After a year of global economic recovery from the COVID-19 pandemic that has been hindered by a supply chain crisis, the war in Ukraine and rising inflation, international trade has been put to the test. But as we celebrate World Trade Month this May, the importance of international trade during these times is clear.
Maintaining and improving worldwide free trade remains more critical than ever as most companies that export have an easier time riding out fluctuations in the U.S. economy and are more likely to stay in business. World Trade Month activities each May provide many opportunities to acknowledge the importance of global trade to the economies of California and the United States.
Global Economic Outlook
In April 2022, the World Trade Organization (WTO) projected that global trade growth in 2022 would be cut almost in half from the 4.7% the WTO forecasted in October to between 2.4% and 3%. This decrease is due largely to Russia’s war in Ukraine, as these two countries are important suppliers of essential products, especially food and energy. Russia alone accounts for 9.4% of world trade in fuels, including a 20% share in natural gas exports.
The International Monetary Fund has a similar outlook for 2022, as inflation accelerates, becoming a “clear and present danger” for many countries, even before the war in Ukraine broke out. The United States has reached its highest level of inflation in 40 years amidst tight labor markets. Europe has seen similar record-breaking inflation in some countries, while inflation also has crept into parts of Asia. Many central banks have moved to tightening monetary policy.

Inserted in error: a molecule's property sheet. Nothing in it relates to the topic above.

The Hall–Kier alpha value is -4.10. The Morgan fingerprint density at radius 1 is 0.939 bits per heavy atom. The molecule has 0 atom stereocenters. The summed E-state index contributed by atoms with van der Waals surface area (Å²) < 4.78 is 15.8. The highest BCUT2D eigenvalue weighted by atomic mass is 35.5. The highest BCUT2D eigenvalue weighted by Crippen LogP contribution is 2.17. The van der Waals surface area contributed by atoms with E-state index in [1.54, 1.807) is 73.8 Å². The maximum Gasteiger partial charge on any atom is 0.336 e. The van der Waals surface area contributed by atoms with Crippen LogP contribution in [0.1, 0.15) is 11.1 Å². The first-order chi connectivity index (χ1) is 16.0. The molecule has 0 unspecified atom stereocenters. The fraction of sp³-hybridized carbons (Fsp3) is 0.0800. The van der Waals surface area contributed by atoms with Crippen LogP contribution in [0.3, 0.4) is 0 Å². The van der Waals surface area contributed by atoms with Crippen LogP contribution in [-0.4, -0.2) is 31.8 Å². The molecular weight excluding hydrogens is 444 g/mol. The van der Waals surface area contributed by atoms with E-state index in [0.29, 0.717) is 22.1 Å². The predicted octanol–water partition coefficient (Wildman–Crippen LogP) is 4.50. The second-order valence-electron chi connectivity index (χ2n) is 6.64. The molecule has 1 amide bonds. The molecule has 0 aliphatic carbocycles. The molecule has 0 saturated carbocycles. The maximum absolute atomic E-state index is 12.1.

California Trade Connections
California’s diverse economy relies heavily on exports and imports of both goods and services by California-based companies. The trade network is complex and interconnected, involving exports and imports through California’s transportation gateways, as well as inflows and outflows of human and capital resources.
The statistics underscore the importance of our international connections. In 2021, California exported $175.12 billion to 226 foreign economies, a return to previous levels after exports decreased to $156.1 billion in 2020 as a result of the COVID-19 pandemic.
California maintained its perennial position as a top exporting state, accounting for nearly 10 % of total U.S. exports. California’s top export markets are Mexico, Canada, China, Japan and South Korea.